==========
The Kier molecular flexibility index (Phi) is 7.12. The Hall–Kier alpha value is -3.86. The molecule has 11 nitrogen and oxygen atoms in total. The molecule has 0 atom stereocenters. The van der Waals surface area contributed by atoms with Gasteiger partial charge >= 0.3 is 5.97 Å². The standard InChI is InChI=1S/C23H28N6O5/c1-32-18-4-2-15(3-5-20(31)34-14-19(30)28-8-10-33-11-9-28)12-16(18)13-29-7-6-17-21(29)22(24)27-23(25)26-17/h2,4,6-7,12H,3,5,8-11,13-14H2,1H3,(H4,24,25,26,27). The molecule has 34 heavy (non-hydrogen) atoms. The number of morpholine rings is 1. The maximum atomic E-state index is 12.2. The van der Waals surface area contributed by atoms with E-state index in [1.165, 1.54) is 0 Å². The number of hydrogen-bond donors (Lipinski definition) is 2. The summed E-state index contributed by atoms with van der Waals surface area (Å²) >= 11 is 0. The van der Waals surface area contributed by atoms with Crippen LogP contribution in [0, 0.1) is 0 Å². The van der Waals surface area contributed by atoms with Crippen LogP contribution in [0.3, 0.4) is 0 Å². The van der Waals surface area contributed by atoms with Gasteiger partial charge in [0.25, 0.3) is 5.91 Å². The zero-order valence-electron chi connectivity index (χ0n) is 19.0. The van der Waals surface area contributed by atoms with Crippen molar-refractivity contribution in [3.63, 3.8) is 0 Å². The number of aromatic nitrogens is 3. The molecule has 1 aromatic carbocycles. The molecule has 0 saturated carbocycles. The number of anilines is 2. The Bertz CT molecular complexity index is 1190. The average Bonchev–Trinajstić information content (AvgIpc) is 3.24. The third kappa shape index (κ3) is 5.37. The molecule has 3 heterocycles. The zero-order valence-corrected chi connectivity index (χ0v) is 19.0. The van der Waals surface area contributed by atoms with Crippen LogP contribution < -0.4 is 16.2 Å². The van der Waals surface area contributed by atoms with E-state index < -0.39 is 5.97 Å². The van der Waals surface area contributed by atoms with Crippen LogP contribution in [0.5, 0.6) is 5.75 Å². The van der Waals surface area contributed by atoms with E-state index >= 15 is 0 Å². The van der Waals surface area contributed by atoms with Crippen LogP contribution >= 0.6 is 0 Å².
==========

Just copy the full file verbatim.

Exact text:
The Kier molecular flexibility index (Phi) is 7.12. The Hall–Kier alpha value is -3.86. The molecule has 11 nitrogen and oxygen atoms in total. The molecule has 0 atom stereocenters. The van der Waals surface area contributed by atoms with Gasteiger partial charge >= 0.3 is 5.97 Å². The standard InChI is InChI=1S/C23H28N6O5/c1-32-18-4-2-15(3-5-20(31)34-14-19(30)28-8-10-33-11-9-28)12-16(18)13-29-7-6-17-21(29)22(24)27-23(25)26-17/h2,4,6-7,12H,3,5,8-11,13-14H2,1H3,(H4,24,25,26,27). The molecule has 34 heavy (non-hydrogen) atoms. The number of morpholine rings is 1. The maximum atomic E-state index is 12.2. The van der Waals surface area contributed by atoms with E-state index in [1.165, 1.54) is 0 Å². The number of hydrogen-bond donors (Lipinski definition) is 2. The summed E-state index contributed by atoms with van der Waals surface area (Å²) >= 11 is 0. The van der Waals surface area contributed by atoms with Crippen LogP contribution in [0, 0.1) is 0 Å². The van der Waals surface area contributed by atoms with Crippen LogP contribution in [0.3, 0.4) is 0 Å². The van der Waals surface area contributed by atoms with Gasteiger partial charge in [0.25, 0.3) is 5.91 Å². The zero-order valence-electron chi connectivity index (χ0n) is 19.0. The van der Waals surface area contributed by atoms with Crippen molar-refractivity contribution in [3.63, 3.8) is 0 Å². The number of aromatic nitrogens is 3. The molecule has 1 aromatic carbocycles. The molecule has 0 saturated carbocycles. The number of anilines is 2. The Bertz CT molecular complexity index is 1190. The average Bonchev–Trinajstić information content (AvgIpc) is 3.24. The third kappa shape index (κ3) is 5.37. The molecule has 3 heterocycles. The zero-order valence-corrected chi connectivity index (χ0v) is 19.0. The van der Waals surface area contributed by atoms with Crippen LogP contribution < -0.4 is 16.2 Å². The van der Waals surface area contributed by atoms with E-state index < -0.39 is 5.97 Å². The van der Waals surface area contributed by atoms with Crippen LogP contribution in [0.5, 0.6) is 5.75 Å². The van der Waals surface area contributed by atoms with E-state index >= 15 is 0 Å². The van der Waals surface area contributed by atoms with Crippen LogP contribution >= 0.6 is 0 Å².